To the extent that these two domains have a similar problem statement, they also share a set of solution technologies. Among them is Machine Learning (ML), which is a promising subset of Artificial Intelligence (AI). The essence of Machine Learning is using data collected from past events to develop and train a model that can make reliable predictions about the outcome of future, as-yet-unseen events.

Machine Learning technology is already more ubiquitous than you might imagine. For instance, if you’ve ever 1) ordered one of Amazon’s product recommendations based on your previous purchases and search history, 2) seen the names on the faces of people in your photo library (and updated the ones it got wrong), 3) rated your satisfaction with a Netflix movie you’ve just watched, or 4) interacted with one of the language translation apps on your smart phone, congratulations—you are now an integral part of the Machine Learning ecosystem of the suppliers of those everyday products.

Beyond these familiar examples, two factors have contributed to the rapid ascendance of ML as a viable production technology: the availability of massive amounts of data and affordable storage and processing power to analyze it. As a result, Machine Learning is now seen as a key enabling technology for Smart Manufacturing in multiple industries and at multiple positions along the value chain.

Documented use cases in semiconductor front-end factories include production scheduling and dispatching, process analysis and excursion prediction, equipment FDC (fault detection and classification), preventive maintenance, failure prediction, trace data analysis, and so on. Equipment suppliers are likewise looking for ways to add value to their products by offering ML-based capabilities as an option. Semiconductor back-end and SMT factories and their respective equipment suppliers are also actively evaluating ML technologies. These instances all have one thing in common: the need for quality equipment data… and lots of it.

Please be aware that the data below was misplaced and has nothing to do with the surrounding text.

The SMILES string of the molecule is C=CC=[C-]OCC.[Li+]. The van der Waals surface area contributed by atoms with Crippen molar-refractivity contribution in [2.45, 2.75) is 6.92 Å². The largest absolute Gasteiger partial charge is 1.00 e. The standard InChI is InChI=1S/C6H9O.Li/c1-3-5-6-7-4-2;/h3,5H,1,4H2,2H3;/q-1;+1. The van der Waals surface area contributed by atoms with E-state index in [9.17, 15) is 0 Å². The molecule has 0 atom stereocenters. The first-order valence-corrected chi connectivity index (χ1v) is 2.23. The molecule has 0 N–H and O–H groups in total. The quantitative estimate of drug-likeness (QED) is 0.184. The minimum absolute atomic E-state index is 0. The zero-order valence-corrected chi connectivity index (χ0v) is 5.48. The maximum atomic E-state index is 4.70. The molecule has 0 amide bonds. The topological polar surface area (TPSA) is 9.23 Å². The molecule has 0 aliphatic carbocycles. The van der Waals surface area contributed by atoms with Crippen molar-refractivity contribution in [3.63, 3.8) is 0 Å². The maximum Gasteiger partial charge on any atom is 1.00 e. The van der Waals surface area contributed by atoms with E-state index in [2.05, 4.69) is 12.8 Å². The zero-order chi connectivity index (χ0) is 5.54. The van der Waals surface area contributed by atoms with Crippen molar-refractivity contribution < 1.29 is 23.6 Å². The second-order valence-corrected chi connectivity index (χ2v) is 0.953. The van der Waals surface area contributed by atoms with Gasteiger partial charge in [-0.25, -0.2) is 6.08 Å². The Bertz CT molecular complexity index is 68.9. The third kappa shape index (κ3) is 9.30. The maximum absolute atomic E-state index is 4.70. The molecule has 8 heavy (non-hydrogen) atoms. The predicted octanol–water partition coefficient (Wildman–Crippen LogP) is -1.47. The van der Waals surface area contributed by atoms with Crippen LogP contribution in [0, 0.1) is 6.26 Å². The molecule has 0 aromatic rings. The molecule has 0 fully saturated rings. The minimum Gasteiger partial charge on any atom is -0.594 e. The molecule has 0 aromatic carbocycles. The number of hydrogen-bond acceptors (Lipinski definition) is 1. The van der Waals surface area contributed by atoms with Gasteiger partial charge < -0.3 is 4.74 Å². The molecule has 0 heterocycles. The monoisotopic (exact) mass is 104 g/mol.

Two of the most prevalent approaches to Machine Learning are 1) supervised learning, which uses labelled data samples to develop a model that predicts the labels for future samples; and 2) unsupervised learning, which can use unlabeled data samples to develop a model of expected behavior that can predict deviations from that behavior for future samples.

Both categories have direct applications in manufacturing and include a range of specific algorithms that may be suited to various problem types. The trick is knowing which technique(s) to apply in which situations, and once chosen, how to tune a particular technique for a given problem.
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One category of public-domain algorithms that has shown significant promise for commercial applications has been labelled “Deep Learning,” and it refers to a variety of “Artificial Neural Net” approaches. These algorithms fall into the supervised learning category but can nevertheless be applied in situations where the labels are not known a priori (e.g., analyzing system log files to detect anomalous behavior).

A frequently-cited candidate for a supervised learning algorithm is predictive maintenance, which uses as input a high-dimensional (i.e., lots of parameters) trace vector of equipment parameters with a binary label (“good” or “failed”). With enough production history this data can be used to train and validate a failure prediction model that would improve on the “run to fail” or “just in case” maintenance strategies used today.

Likewise, a good candidate for unsupervised learning is anomaly detection using equipment log file data (could also include trace data) as input. Many equipment suppliers save this kind of data for “after the fact” analysis of problems that occur in manufacturing without a clear sense of what might be useful. Deep Learning algorithms are particularly adept at using high dimensional data to create complex mathematical models that represent “normal” behavior and can be used to flag “abnormal” behavior as it happens.